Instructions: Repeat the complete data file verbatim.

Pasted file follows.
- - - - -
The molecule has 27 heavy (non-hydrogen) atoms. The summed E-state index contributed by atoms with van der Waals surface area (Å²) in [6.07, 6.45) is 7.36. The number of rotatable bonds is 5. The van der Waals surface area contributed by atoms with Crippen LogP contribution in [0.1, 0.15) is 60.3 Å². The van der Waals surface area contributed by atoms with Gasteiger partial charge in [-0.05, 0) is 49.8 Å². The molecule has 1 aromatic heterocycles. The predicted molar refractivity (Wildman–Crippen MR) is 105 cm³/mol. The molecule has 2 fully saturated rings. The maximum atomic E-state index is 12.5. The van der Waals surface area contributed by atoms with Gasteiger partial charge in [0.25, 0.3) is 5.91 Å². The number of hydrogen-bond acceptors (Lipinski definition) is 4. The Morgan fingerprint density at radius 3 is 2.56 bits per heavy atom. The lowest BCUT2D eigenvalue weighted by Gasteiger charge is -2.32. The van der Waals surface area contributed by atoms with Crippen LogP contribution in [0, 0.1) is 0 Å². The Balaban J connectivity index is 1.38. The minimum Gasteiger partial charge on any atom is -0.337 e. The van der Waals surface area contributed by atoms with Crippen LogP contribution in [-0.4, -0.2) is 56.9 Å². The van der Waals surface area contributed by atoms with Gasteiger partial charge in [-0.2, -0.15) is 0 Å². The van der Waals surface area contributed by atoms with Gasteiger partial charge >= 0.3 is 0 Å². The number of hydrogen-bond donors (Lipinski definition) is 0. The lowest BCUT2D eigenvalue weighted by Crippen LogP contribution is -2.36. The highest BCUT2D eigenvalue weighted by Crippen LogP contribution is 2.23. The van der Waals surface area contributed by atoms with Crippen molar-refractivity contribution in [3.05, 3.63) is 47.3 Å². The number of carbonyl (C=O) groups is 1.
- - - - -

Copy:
The molecule has 27 heavy (non-hydrogen) atoms. The summed E-state index contributed by atoms with van der Waals surface area (Å²) in [6.07, 6.45) is 7.36. The number of rotatable bonds is 5. The van der Waals surface area contributed by atoms with Crippen LogP contribution in [0.1, 0.15) is 60.3 Å². The van der Waals surface area contributed by atoms with Gasteiger partial charge in [-0.05, 0) is 49.8 Å². The molecule has 1 aromatic heterocycles. The predicted molar refractivity (Wildman–Crippen MR) is 105 cm³/mol. The molecule has 2 fully saturated rings. The maximum atomic E-state index is 12.5. The van der Waals surface area contributed by atoms with Gasteiger partial charge in [0.25, 0.3) is 5.91 Å². The number of hydrogen-bond acceptors (Lipinski definition) is 4. The Morgan fingerprint density at radius 3 is 2.56 bits per heavy atom. The lowest BCUT2D eigenvalue weighted by Gasteiger charge is -2.32. The van der Waals surface area contributed by atoms with Crippen LogP contribution in [0, 0.1) is 0 Å². The Balaban J connectivity index is 1.38. The minimum Gasteiger partial charge on any atom is -0.337 e. The van der Waals surface area contributed by atoms with Crippen LogP contribution in [-0.4, -0.2) is 56.9 Å². The van der Waals surface area contributed by atoms with Gasteiger partial charge in [-0.2, -0.15) is 0 Å². The van der Waals surface area contributed by atoms with Gasteiger partial charge >= 0.3 is 0 Å². The number of hydrogen-bond donors (Lipinski definition) is 0. The lowest BCUT2D eigenvalue weighted by Crippen LogP contribution is -2.36. The highest BCUT2D eigenvalue weighted by Crippen LogP contribution is 2.23. The van der Waals surface area contributed by atoms with Crippen molar-refractivity contribution in [3.05, 3.63) is 47.3 Å². The number of carbonyl (C=O) groups is 1.